- Enlisting a wildland/urban interface specialist to complete an assessment and create a plan that identifies locally agreed-upon solutions that the neighbourhood can implement.
- Sponsoring a local FireSmart committee, which maintains the FireSmart Neighbourhood Plan and tracks its progress or status.
- Conducting FireSmart events each year that are dedicated to a local FireSmart project.
- Investing a minimum of $2 per capita annually in local FireSmart Neighbourhood efforts.
- Submitting an annual report to FireSmart Canada that documents continuing compliance with the program.
For more information, you can email us at emergencyservices [at] rdn.bc.ca or check out the FireSmart BC FCNRP Webpage
- What should I do if I'm building a new home? - Homebuilding and Development Considerations
When building a new home, you have the opportunity to select FireSmart materials. We've highlighted some tips below. For more information, chek out the FireSmart Home Construction page
Unscreened vents can allow heat and embers to enter a building and ignite it. Install non-combustible material for all vents. They should be 3-millimetre screening or ASTM (American rating system) fire rated vents. Metal products are recommended for vents and vent flashing.
With inadequate ground-to-siding clearance, accumulated embers can ignite combustible siding directly. At least 15 centimetres of ground-to-siding, non-combustible clearance is recommended. Examine your siding for locations where embers could accumulate. Maintaining and removing combustible debris (such as lumber, stored vehicles, branches, grass and leaves) and firewood near the exterior walls will reduce a building’s vulnerability to ignition during a wildfire.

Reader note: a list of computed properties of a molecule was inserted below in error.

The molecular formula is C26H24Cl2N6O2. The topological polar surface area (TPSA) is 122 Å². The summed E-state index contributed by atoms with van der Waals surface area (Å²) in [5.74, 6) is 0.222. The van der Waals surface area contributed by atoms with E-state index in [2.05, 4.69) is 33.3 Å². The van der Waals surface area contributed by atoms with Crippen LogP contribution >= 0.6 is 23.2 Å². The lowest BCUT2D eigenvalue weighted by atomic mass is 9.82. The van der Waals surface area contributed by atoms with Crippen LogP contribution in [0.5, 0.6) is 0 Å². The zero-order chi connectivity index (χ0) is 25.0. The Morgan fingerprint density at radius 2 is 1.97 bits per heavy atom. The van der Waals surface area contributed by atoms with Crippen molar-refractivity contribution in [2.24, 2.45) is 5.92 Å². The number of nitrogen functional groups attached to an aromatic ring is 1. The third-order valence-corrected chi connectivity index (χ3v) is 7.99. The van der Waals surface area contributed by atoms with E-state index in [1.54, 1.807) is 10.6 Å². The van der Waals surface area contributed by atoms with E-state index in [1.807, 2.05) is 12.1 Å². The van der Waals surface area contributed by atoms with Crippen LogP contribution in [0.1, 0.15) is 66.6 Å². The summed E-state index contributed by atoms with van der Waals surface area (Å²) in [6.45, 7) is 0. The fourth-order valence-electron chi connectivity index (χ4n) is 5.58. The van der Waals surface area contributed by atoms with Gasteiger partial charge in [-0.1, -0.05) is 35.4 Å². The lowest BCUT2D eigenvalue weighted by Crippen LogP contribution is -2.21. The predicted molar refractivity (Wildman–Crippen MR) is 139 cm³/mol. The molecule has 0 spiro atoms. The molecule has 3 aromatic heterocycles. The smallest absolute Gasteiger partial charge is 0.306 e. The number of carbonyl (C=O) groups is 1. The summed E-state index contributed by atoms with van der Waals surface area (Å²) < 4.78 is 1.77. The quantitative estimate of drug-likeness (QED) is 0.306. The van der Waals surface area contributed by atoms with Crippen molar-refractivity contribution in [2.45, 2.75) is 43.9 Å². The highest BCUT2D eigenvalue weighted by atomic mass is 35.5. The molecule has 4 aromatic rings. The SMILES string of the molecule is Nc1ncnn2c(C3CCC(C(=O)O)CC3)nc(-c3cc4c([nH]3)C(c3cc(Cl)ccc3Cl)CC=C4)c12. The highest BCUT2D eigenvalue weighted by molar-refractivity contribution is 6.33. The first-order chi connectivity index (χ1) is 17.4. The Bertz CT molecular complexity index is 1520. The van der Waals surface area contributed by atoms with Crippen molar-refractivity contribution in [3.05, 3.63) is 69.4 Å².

Superior Fire-Resistant materials are:
Fibre cement siding
The roof is the most VULNERABLE component of your home. Sparks and burning embers from a wildfire can travel long distances and quickly ignite flammable roofing material.
Class A – high resistance to fire. Examples of Class A roofing material include clay tile, concrete tile, metal and asphalt shingles.
Class B – moderate resistance to fire.
Class C – low resistance to fire. Examples include untreated wood shakes.
Roof features such as skylights and solar panels could be entry or accumulation points for wind-blown embers. Keep these features clear of combustible debris and properly maintained.
- What should I plant in my yard? - Landscaping and Gardening
Fire resistant plants are those that do not readily ignite from flame or other ignition sources. These plants can be damaged or even killed by fire however, their foliage and stems do not significantly contribute to the fuel and fire intensity.
Characteristics of fire-resistant plants:
- low amount of sap or resin material
- moist, supple leaves
- accumulates minimal dead vegetation
- water-like sap with little odour
Characteristics of highly flammable plants:
- leaves or needles are aromatic
- accumulates fine, dry dead material
- contain resin or oils
- loose, papery or flaky bark
Examples of plants to AVOID planting: cedar, juniper, pine, tall grass and spruce
Plan your landscape with low water requirements that are also FireSmart. Water conservation and environmental protection are values shared by all of us. Checkout the following resources for FireSmart and WaterSmart landscapes.
RDN FireSmart and WaterSmart: FireSmart and WaterSmart Landscaping Guide
FireSmart BC Landscaping Guide: FireSmart BC Landscaping Guide
City of Campbell River & Strathcona Regional District: FireSmart Guide to Gardening
RDN WaterSmart: Team WaterSmart Landscaping Guides